It was a storm, wasn't it, that helped bring about your conversion back to the faith?

Yes. I was visiting my parents in Arkansas in 1989. They lived on top of a mountain in the Ozarks, just a few houses from the Little Portion Hermitage Retreat Center. My mother had invited me to take part in a Divine Mercy devotion and eucharistic adoration at the retreat center chapel. While there, a storm rolled in.

I was unable to take my eyes off of Our Lord in the Eucharist through the thunder and lightning. I was riveted to his presence and felt that every wrong choice and sin was exposed and completely known to him. At first I felt ashamed and wanted to leave the chapel, but my mother was sitting in the last pew and I didn't want to have to go past her. I had a longing to be whole, and so I asked for forgiveness for my sins. Rather than a harsh judgment, I felt a river of mercy flood my soul. It swept away all the brokenness in my life.

Didn't that experience also bring about your first song?

Yes, when I returned home to Indiana I asked the Lord what that experience was all about and asked if he would help me put that experience to music. He put words and music together for my song “Divine Mercy Flood My Soul.” That started me on the music ministry path of spreading the Divine Mercy message through song and witness. Six months later I came out with my first album.

How did your first solo album come about?

From 1989 to 1998, I went through a lot of healing. While singing in a trio with two Protestant brothers I sought to use my talents for the Lord's will. During that time the Holy Spirit revealed to me that he wanted me to use and focus the talents he had given me to stir the flame in his Church — the Holy Catholic Church. That revelation was very important to me. We had been singing in many denominations, but I really wanted to use my talents for the Catholic Church. I released my first solo album, Hidden God, in 1998. Many of my songs are about the sacraments.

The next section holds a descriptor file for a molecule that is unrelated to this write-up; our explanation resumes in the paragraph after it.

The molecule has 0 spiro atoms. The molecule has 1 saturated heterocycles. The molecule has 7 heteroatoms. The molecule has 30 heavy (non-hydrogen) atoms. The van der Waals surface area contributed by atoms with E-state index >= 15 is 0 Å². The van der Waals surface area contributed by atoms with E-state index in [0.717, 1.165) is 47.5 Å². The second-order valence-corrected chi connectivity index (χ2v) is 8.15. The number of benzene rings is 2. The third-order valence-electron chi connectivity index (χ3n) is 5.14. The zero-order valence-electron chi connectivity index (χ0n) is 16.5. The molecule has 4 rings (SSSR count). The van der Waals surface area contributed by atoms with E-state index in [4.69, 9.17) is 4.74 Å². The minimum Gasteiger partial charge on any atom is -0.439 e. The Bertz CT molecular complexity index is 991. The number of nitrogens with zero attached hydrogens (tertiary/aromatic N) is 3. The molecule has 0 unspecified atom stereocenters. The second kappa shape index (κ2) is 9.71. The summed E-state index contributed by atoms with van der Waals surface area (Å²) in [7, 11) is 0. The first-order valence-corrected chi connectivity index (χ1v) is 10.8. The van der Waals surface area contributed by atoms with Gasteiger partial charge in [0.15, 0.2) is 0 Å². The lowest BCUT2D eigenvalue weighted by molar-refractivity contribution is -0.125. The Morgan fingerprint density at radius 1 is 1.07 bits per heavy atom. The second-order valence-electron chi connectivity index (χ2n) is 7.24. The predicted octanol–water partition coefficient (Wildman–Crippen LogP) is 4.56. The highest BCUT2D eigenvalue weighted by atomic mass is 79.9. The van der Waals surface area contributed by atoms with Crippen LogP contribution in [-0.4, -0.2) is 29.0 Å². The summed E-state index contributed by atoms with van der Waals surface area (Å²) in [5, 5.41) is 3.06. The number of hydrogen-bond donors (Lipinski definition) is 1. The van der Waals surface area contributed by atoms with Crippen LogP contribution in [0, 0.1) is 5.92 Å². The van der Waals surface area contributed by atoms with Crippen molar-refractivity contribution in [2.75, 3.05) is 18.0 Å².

Explain how your latest song “You are a Priest Forever” came to be.

While home visiting family in the summer of 1998 I picked up a fictional book titled The Last Mass of Brother Michael. After reading it I wept rivers of tears. Over and over, all I could say was, “Thank you for the gift of the priesthood.” Afterwards, I went into the living room and the melody for “You are a Priest Forever” came to me simultaneously.

The following year, while in a Catholic bookstore, I saw the book A Priest Forever: The Life of Father Eugene Hamilton by [Franciscan Friar of the Renewal] Father Benedict Groeschel. I was amazed, having just written a song with such a similar title. I purchased the book and could not put it down.

Father Eugene Hamilton was a young man who had cancerous tumors in his chest and who gave his very life and death to be a priest. As he lay dying in his mother's arms, the bishop ordained him. Just before his death, three hours later, he traced the sign of the cross on his best friend's palm. He remains a priest forever.